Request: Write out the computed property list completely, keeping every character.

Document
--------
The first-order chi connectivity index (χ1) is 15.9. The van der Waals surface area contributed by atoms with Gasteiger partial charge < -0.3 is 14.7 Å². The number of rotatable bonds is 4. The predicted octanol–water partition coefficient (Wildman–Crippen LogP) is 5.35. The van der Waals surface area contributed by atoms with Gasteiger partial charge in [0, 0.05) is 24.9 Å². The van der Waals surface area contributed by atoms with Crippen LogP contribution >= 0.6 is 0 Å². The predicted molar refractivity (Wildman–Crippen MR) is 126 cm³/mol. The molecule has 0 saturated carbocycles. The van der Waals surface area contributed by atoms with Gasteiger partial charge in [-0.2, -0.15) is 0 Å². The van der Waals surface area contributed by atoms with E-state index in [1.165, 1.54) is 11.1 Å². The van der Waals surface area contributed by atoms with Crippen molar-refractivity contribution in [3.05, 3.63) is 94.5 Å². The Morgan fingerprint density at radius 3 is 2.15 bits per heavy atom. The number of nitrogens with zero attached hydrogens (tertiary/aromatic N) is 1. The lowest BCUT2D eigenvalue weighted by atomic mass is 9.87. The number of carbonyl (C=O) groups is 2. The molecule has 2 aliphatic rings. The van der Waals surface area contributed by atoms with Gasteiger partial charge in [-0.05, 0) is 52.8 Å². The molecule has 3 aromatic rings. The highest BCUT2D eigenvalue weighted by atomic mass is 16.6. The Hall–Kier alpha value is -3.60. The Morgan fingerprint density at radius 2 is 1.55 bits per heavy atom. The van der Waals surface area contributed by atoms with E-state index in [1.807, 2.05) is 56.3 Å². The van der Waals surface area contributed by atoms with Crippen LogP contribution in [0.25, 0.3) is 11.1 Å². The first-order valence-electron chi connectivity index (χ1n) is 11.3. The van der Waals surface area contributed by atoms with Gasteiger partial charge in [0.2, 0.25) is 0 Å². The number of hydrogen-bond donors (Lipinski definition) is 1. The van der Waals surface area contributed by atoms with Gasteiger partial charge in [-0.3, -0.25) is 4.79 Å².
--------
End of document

The first-order chi connectivity index (χ1) is 15.9. The van der Waals surface area contributed by atoms with Gasteiger partial charge < -0.3 is 14.7 Å². The number of rotatable bonds is 4. The predicted octanol–water partition coefficient (Wildman–Crippen LogP) is 5.35. The van der Waals surface area contributed by atoms with Gasteiger partial charge in [0, 0.05) is 24.9 Å². The van der Waals surface area contributed by atoms with Crippen LogP contribution >= 0.6 is 0 Å². The predicted molar refractivity (Wildman–Crippen MR) is 126 cm³/mol. The molecule has 0 saturated carbocycles. The van der Waals surface area contributed by atoms with Gasteiger partial charge in [-0.2, -0.15) is 0 Å². The van der Waals surface area contributed by atoms with E-state index in [1.165, 1.54) is 11.1 Å². The van der Waals surface area contributed by atoms with Crippen molar-refractivity contribution in [3.05, 3.63) is 94.5 Å². The Morgan fingerprint density at radius 3 is 2.15 bits per heavy atom. The number of nitrogens with zero attached hydrogens (tertiary/aromatic N) is 1. The lowest BCUT2D eigenvalue weighted by atomic mass is 9.87. The number of carbonyl (C=O) groups is 2. The molecule has 2 aliphatic rings. The van der Waals surface area contributed by atoms with Gasteiger partial charge in [-0.05, 0) is 52.8 Å². The molecule has 3 aromatic rings. The highest BCUT2D eigenvalue weighted by atomic mass is 16.6. The Hall–Kier alpha value is -3.60. The Morgan fingerprint density at radius 2 is 1.55 bits per heavy atom. The van der Waals surface area contributed by atoms with E-state index in [1.807, 2.05) is 56.3 Å². The van der Waals surface area contributed by atoms with Crippen LogP contribution in [0.25, 0.3) is 11.1 Å². The first-order valence-electron chi connectivity index (χ1n) is 11.3. The van der Waals surface area contributed by atoms with Gasteiger partial charge in [0.2, 0.25) is 0 Å². The number of hydrogen-bond donors (Lipinski definition) is 1. The van der Waals surface area contributed by atoms with Gasteiger partial charge in [-0.3, -0.25) is 4.79 Å².